If you’ve perused some of my recipes or other recipes around the internet, you may have noticed a recipe calling to brown the butter. Once I discovered brown butter, I started adding it to everything! It’s such a simple way to add more depth of flavor to your cookies, breads, scones, and even to savory dishes! But what does that mean, and what is brown butter, anyway? In this post I’ll go over what brown butter is, why you should be making it, and how to make it! But in order to understand what brown butter is, we first need to understand what butter is.
What is butter?
Butter is officially defined by 21 U.S. Code § 321a as “made exclusively from milk or cream, or both, with or without common salt, and with or without additional coloring matter, and containing not less than 80 per centum by weight of milk fat” Being a product of milk, butter contains two milk proteins: casein and whey. It also contains a trace amount of sugar due to the naturally occurring lactose in milk. These components are important, because they allow the maillard reaction to occur!
What is the maillard reaction?
The maillard (my-ard) reaction is the most delicious chemical reaction! It is a chemical reaction involving amino acids from proteins and reducing sugars. Basically, when the amino acids and sugars interact and are put in heat, the end result is the browning of food. This is why your cookies, breads, and all your baked goods brown as they are baked. The maillard reaction begins to take place around 285°F (140°C), and speeds up as the temperature increases.
You see this process all the time and may refer to it as “caramelization”, but caramelization and the maillard reaction are two different processes. Caramelization is the browning of only one ingredient, sugar, under heat. With your standard table sugar, this happens at 340°F (170°C). However, the maillard reaction and caramelization are not mutually exclusive, and can both take place at the same time.
It’s a little confusing, but they are different processes! When you caramelize sugar, it is undergoing caramelization, not the maillard reaction. However, when you make a caramel sauce which involves butter and cream, your sauce is undergoing both the maillard reaction and caramelization. This is because there are proteins in the butter and cream that interact with the sugar in your sauce!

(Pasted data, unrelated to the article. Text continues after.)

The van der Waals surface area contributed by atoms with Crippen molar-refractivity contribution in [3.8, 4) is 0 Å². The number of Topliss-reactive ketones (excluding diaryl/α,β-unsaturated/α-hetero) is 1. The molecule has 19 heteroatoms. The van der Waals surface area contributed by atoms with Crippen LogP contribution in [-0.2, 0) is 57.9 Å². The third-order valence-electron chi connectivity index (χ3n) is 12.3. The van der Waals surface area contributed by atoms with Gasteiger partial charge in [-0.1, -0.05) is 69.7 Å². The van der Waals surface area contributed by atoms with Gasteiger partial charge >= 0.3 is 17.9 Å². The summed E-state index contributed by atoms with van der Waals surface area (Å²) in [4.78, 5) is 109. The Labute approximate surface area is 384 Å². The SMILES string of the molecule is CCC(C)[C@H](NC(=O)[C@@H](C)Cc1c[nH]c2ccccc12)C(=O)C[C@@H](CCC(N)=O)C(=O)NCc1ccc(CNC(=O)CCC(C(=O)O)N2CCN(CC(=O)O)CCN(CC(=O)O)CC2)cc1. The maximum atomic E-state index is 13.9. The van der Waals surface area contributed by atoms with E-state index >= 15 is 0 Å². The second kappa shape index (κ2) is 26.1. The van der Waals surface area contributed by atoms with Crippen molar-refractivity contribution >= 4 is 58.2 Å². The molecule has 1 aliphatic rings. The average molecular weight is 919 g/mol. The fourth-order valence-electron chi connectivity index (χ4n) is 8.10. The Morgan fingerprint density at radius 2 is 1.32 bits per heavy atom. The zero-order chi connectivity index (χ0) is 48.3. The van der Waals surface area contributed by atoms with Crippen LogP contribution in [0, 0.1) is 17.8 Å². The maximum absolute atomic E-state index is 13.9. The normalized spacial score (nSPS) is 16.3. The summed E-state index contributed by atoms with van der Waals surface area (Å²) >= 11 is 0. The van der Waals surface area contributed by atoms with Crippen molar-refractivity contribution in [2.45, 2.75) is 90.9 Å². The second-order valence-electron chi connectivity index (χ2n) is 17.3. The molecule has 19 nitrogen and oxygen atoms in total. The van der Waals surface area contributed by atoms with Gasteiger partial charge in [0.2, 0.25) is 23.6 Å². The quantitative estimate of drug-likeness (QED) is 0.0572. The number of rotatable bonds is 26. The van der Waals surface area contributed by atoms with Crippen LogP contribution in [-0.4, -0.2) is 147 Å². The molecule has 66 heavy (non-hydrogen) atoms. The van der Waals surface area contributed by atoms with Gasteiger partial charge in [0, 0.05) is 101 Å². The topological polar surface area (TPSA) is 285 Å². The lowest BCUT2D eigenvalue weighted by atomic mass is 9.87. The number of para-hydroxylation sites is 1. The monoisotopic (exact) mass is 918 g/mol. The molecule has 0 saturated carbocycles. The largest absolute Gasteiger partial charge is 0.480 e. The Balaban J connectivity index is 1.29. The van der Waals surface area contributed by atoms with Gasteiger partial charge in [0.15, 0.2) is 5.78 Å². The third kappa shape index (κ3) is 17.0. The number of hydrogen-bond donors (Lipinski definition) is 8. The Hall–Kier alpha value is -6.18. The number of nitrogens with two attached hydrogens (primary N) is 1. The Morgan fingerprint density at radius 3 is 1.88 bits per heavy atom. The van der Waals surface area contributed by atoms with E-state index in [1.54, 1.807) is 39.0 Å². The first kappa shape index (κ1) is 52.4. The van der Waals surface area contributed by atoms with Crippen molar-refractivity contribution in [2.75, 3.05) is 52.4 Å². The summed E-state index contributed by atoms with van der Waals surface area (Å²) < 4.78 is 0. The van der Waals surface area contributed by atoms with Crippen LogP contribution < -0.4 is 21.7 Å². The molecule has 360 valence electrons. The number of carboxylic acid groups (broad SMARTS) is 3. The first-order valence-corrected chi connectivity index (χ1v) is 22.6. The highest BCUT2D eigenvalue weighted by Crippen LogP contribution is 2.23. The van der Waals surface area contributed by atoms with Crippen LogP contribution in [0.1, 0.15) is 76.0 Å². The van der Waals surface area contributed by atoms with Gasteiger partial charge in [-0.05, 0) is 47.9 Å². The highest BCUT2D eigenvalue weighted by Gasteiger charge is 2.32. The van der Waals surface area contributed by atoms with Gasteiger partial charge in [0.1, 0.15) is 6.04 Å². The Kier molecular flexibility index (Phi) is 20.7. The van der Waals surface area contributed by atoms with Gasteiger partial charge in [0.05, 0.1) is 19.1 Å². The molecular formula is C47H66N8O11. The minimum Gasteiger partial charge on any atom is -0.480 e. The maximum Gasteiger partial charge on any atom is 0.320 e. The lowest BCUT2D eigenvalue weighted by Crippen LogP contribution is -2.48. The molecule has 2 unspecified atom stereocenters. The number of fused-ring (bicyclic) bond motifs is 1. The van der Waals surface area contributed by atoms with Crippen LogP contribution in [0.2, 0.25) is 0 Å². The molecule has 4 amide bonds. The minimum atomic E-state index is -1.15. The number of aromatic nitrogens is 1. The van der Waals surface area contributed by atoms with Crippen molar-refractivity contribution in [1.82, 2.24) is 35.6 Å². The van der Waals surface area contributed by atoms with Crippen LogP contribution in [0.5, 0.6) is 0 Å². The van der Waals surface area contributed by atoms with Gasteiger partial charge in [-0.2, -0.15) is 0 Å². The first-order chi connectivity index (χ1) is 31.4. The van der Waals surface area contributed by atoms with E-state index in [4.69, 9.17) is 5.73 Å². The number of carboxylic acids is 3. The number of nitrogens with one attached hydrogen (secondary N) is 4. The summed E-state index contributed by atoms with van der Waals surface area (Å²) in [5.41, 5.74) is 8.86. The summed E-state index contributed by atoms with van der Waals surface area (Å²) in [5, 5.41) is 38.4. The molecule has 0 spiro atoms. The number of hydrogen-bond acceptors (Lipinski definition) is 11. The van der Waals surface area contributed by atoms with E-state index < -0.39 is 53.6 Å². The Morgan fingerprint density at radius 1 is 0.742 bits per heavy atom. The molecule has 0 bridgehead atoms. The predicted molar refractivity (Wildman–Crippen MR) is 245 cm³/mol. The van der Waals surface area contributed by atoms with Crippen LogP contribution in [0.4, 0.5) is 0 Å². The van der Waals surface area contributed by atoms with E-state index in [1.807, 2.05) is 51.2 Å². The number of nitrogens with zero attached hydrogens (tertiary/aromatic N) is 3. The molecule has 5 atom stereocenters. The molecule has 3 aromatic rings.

The maillard reaction and brown butter
Butter has two milk proteins in it, casein and whey. And while it only has trace amounts of lactose, those trace amounts are what allow brown butter to happen. By heating up the butter and allowing it to cook for an extended period of time, the lactose and the milk proteins are able to interact under the heat and undergo the maillard reaction, yielding us with beautiful brown butter. However, it is important to take note of the moisture that leaves during the cooking process. Remember how butter was defined as having a fat content of at least 80%? Well, the remaining percent is mostly water content. That water content evaporates as a result of cooking the butter. So if you are using brown butter, just be aware that 15-20% of your butter weight will evaporate.
Why do we want the maillard reaction?
Okay, so the maillard reaction happens, but why do we want it to happen? Well, I mentioned it was the most delicious chemical reaction for a reason! When the maillard reaction occurs, it also creates a multitude of new flavor compounds. Brown butter is most often described as having a toffee, nutty like flavor. When you add brown butter to your baked goods, you are adding more complex flavors to them, taking your desserts from delicious to irresistibly delicious.
How can I use brown butter?
The best way to use brown butter is to use recipes that have been developed around using them! After all, baking is a (delicious) science. As I mentioned above, when you brown butter, you are removing moisture from the butter which can dry out your baked goods. If a recipe calls for creaming the butter and sugar, you will not be able to cream the browned butter to get the same effect that you get from regular butter. If your recipe calls for melted butter, brown that amount of butter and add back in water the amount that you lost. It seems a little counterintuitive, but you still have all that brown butter flavor, just with a little added moisture!
How do I make brown butter?
The process is super easy and only requires 1 ingredient: butter!
What you need:
- Heat safe rubber spatula
Using either salted or unsalted butter, place the butter in a saucepan set over medium heat. Watch the butter closely, and every so often give the mixture a swirl. The butter will begin to foam, and that is when you will want to stir it more often. Continue stirring the butter until it turns into an amber-brown color, and you can see little brown specks in the butter (those are your toasted milk solids!). Take the mixture off the heat and allow to cool down a bit before using. Make sure you scrape all those brown specks into your recipe, that’s the good stuff! And there you have it, brown butter!
Summary: So what is brown butter?
In summary / TL;DR: What is brown butter? Brown butter is butter that has been heated past the point of just melted butter. Doing so allows the proteins and sugar to undergo the maillard reaction, which in the case of brown butter, is the browning or toasting of the milk solids. This results in a delicious and complex toffee-like nutty flavor, perfect for using in baked goods, or in your favorite savory dish!